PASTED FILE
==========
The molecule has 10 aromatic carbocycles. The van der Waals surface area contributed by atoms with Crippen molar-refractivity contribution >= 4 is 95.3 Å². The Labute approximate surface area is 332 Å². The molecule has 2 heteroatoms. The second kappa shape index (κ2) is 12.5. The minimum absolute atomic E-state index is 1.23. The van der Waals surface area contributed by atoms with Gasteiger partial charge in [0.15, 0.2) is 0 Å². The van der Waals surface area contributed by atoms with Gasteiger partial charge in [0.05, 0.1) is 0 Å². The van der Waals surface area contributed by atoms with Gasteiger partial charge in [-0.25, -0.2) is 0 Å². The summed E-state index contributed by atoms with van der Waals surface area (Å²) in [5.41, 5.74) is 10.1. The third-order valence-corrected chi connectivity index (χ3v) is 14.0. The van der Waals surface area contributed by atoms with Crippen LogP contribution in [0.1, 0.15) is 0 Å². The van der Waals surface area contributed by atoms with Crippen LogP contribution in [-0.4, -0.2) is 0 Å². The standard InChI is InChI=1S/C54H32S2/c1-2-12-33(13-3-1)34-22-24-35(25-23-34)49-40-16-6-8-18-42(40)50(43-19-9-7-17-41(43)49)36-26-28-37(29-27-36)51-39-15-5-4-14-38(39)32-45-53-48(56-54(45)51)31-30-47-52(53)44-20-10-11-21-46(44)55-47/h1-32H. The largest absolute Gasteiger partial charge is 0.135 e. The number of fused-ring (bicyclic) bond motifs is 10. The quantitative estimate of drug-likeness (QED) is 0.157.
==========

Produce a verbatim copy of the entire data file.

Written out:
The molecule has 10 aromatic carbocycles. The van der Waals surface area contributed by atoms with Crippen molar-refractivity contribution >= 4 is 95.3 Å². The Labute approximate surface area is 332 Å². The molecule has 2 heteroatoms. The second kappa shape index (κ2) is 12.5. The minimum absolute atomic E-state index is 1.23. The van der Waals surface area contributed by atoms with Gasteiger partial charge in [0.15, 0.2) is 0 Å². The van der Waals surface area contributed by atoms with Gasteiger partial charge in [0.05, 0.1) is 0 Å². The van der Waals surface area contributed by atoms with Gasteiger partial charge in [-0.25, -0.2) is 0 Å². The summed E-state index contributed by atoms with van der Waals surface area (Å²) in [5.41, 5.74) is 10.1. The third-order valence-corrected chi connectivity index (χ3v) is 14.0. The van der Waals surface area contributed by atoms with Crippen LogP contribution in [0.1, 0.15) is 0 Å². The van der Waals surface area contributed by atoms with Crippen LogP contribution in [-0.4, -0.2) is 0 Å². The standard InChI is InChI=1S/C54H32S2/c1-2-12-33(13-3-1)34-22-24-35(25-23-34)49-40-16-6-8-18-42(40)50(43-19-9-7-17-41(43)49)36-26-28-37(29-27-36)51-39-15-5-4-14-38(39)32-45-53-48(56-54(45)51)31-30-47-52(53)44-20-10-11-21-46(44)55-47/h1-32H. The largest absolute Gasteiger partial charge is 0.135 e. The number of fused-ring (bicyclic) bond motifs is 10. The quantitative estimate of drug-likeness (QED) is 0.157.